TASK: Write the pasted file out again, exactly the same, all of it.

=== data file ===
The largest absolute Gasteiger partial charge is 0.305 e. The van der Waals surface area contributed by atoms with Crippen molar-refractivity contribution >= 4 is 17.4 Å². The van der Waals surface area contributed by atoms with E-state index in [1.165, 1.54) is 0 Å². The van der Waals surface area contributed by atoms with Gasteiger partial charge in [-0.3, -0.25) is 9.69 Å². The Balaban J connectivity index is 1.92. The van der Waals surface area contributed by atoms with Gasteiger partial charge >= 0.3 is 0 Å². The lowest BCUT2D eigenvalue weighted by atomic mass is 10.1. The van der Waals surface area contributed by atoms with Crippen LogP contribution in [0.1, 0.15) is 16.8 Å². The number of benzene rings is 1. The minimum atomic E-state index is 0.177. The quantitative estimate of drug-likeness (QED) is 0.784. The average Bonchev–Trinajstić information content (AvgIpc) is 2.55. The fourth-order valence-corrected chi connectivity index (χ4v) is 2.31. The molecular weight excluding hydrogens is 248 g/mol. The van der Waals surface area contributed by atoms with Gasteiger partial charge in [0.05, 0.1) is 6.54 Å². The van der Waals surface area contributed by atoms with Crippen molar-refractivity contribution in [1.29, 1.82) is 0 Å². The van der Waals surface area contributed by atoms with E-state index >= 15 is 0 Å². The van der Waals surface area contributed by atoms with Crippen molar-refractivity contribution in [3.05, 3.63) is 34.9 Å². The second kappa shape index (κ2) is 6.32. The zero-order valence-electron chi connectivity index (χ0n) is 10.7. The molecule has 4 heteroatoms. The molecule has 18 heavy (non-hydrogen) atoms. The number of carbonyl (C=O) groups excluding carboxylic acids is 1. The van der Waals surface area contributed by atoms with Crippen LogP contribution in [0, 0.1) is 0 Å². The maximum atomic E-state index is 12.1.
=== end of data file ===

The largest absolute Gasteiger partial charge is 0.305 e. The van der Waals surface area contributed by atoms with Crippen molar-refractivity contribution >= 4 is 17.4 Å². The van der Waals surface area contributed by atoms with E-state index in [1.165, 1.54) is 0 Å². The van der Waals surface area contributed by atoms with Gasteiger partial charge in [-0.3, -0.25) is 9.69 Å². The Balaban J connectivity index is 1.92. The van der Waals surface area contributed by atoms with Gasteiger partial charge >= 0.3 is 0 Å². The lowest BCUT2D eigenvalue weighted by atomic mass is 10.1. The van der Waals surface area contributed by atoms with Crippen LogP contribution in [0.1, 0.15) is 16.8 Å². The number of benzene rings is 1. The minimum atomic E-state index is 0.177. The quantitative estimate of drug-likeness (QED) is 0.784. The average Bonchev–Trinajstić information content (AvgIpc) is 2.55. The fourth-order valence-corrected chi connectivity index (χ4v) is 2.31. The molecular weight excluding hydrogens is 248 g/mol. The van der Waals surface area contributed by atoms with Gasteiger partial charge in [0.05, 0.1) is 6.54 Å². The van der Waals surface area contributed by atoms with Crippen molar-refractivity contribution in [1.29, 1.82) is 0 Å². The van der Waals surface area contributed by atoms with E-state index >= 15 is 0 Å². The van der Waals surface area contributed by atoms with Crippen molar-refractivity contribution in [3.05, 3.63) is 34.9 Å². The second kappa shape index (κ2) is 6.32. The zero-order valence-electron chi connectivity index (χ0n) is 10.7. The molecule has 4 heteroatoms. The molecule has 18 heavy (non-hydrogen) atoms. The number of carbonyl (C=O) groups excluding carboxylic acids is 1. The van der Waals surface area contributed by atoms with Crippen LogP contribution in [0, 0.1) is 0 Å². The maximum atomic E-state index is 12.1.